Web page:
He digs adventure in the desert
Edmonton native Tish Prouse is realizing a childhood dream, unearthing ancient treasures along the ancient Silk Road
Tish Prouse would be the first to admit that his interest in archaeology stems from a boyhood love of Indiana Jones.
But the Edmonton native had no idea his interest would one day lead him to Turkmenistan, a Central Asian country of brutally hot summers, bitterly cold winters and a pockmarked landscape that invites comparisons with the moon.
So why is he here? The answer is Merv, an ancient city along the Silk Road that was once a thriving metropolis, one of the largest and most important in the region for over 2,500 years.
Little remains of it today, mostly depressions, lumps and rubble. But beneath this desolate landscape, you can find “buildings, industrial complexes, mausoleums, minarets, streets, markets, and houses,” says Prouse.
In other words, it’s an archeologist’s dream and part-time home to this graduate of Strathcona Composite High School.
Prouse candidly acknowledges that his childhood interest in archeology comes from Indiana Jones and the Last Crusade, the adventure movie starring Harrison Ford.
He earned a B.A. in archeology from the University of Alberta, then a master’s degree in archeology from the University College of London in England, and that in turn led to an invitation to join the research at Merv.
From his studies he also picked up some “important” tips. Prouse winks: “The first year in university when I started seriously studying archaeology, my professor said the three things one had to do to become a good archaeologist were: get a good hat, show an appreciation for scotch, and smoke high quality cigars while excavating.”
For Prouse and other archeologists, the interest in Merv lies in its fan-belt location in the Kara Kum Desert. Fed by the Murghab River, which flows down from the Pamir mountain range in Afghanistan, a succession of cities were built on separate sites extremely close to one another.
First came the fortress citadel of Erk Kala, later expanded to the city of Gyuar Kala, in turn abandoned for the city of Sultan Kala. Collectively, these cities are referred to as Ancient Merv.
The fact that Merv encompasses three distinct cities makes it huge, coming in at a combined total of just over 600 hectares. The archeology remaining at the site is vast.
As Prouse points out, “If the funds were available, you could employ 10,000 separate teams, with a core of 20 workers all doing their own section, and they wouldn’t get in each other’s way.”
The trench where Prouse is working has already yielded much of interest — along with a few prerequisite snakes, there is evidence of a Mongol sacking and the skeletal remains of an old woman with two youths trapped below a collapsed mudbrick wall.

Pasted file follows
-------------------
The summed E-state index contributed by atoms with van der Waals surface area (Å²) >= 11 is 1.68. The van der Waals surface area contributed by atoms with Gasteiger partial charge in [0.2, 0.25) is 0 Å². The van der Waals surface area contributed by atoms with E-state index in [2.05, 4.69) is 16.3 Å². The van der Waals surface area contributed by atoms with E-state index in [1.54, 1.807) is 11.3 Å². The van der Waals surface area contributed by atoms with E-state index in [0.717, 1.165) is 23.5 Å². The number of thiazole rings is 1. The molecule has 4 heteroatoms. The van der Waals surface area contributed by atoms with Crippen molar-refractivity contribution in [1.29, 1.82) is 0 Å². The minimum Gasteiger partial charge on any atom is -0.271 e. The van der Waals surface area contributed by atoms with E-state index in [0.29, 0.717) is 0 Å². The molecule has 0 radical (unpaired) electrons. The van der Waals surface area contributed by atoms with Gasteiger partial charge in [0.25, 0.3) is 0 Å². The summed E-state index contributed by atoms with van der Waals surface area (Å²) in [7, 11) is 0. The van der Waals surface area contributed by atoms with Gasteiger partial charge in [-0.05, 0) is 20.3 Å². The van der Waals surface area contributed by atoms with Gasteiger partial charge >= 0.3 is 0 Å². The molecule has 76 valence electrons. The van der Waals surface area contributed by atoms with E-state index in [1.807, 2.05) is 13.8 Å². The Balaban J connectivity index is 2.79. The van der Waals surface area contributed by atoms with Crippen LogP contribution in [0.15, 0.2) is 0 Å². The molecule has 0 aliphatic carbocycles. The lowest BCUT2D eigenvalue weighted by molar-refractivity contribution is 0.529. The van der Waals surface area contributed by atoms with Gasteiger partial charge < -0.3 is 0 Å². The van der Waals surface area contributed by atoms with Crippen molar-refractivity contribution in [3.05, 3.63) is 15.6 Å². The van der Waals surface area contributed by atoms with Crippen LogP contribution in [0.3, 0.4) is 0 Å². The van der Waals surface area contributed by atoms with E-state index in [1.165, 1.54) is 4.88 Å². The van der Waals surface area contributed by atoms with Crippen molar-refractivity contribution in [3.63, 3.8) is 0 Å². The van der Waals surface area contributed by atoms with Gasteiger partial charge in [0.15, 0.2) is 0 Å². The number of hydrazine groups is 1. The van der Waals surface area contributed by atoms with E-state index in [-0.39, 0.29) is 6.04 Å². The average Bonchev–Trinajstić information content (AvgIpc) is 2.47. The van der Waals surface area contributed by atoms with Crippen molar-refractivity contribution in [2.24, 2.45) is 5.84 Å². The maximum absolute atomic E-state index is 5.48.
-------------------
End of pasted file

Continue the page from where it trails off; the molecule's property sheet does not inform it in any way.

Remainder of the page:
But the most interesting aspect of Prouse’s trench lies in a canal system and series of pipes discovered over the past two field seasons.
“What you’ve got is an amazing system of pipes which twist and lock together, fitted with resin to keep water from seeping out of the seams. Not only that, but the clay itself is ridiculously solid, so even when it’s buried and under pressure, it still functions properly.
“These locking systems are incredibly similar to what we use with modern PVC tubing, sealed to maintain air pressure. Even with a minimal amount of water the same pressure is maintained in these 1,000-year-old clay pipes and they won’t cave in.”
This is the first time a functional water management system has been uncovered at Merv, and the discovery raises many questions about the technology used to build it and what the pipes were for
— perhaps providing fresh water or removing waste. “The thing I enjoy about my job,” says Prouse, “is that like Indiana Jones, there is a certain amount of adventure. I’m thrown into situations where most normal people don’t go, I interact with locals on a different level, I explore places people haven’t seen in a thousand years.”
But the real treasure lies in understanding how a city was built and functioned, and that’s what Prouse’s excavations at Merv seek to contribute.
“Unlike Indiana Jones, the serious aspect of academic research is teaching, researching, talking to colleagues, and documenting evidence. It’s not just walking into a temple and taking out the long-lost relic.”
“One has to record as much information as pos- sible so that other scholars can come back to the same place and use your evidence to draw new research insights into how humanities evolved and functioned.”
Owen Murray is an Edmonton native who has known Tish Prouse since childhood. A freelance photographer and illustrator, Murray was invited by Prouse to help document the Ancient Merv excavations.
Edmonton native Tish Prouse scraping the bottom of a canal at the Ancient Merv archeological dig in Turkmenistan in Central Asia. Below, some of the clay pipes
discovered at the site, evidence of a functional water management system.
Left: A pottery shard is just one of the treasures uncovered in the trench where Prouse is working.
Tish Prouse at Ancient Merv, a city along the Silk Road that was once a thriving metropolis in Central Asia. The most intriguing aspect of Prouse’s work has been a canal system and a network of pipes discovered
over the past two field seasons at the archeological site in Turkmenistan.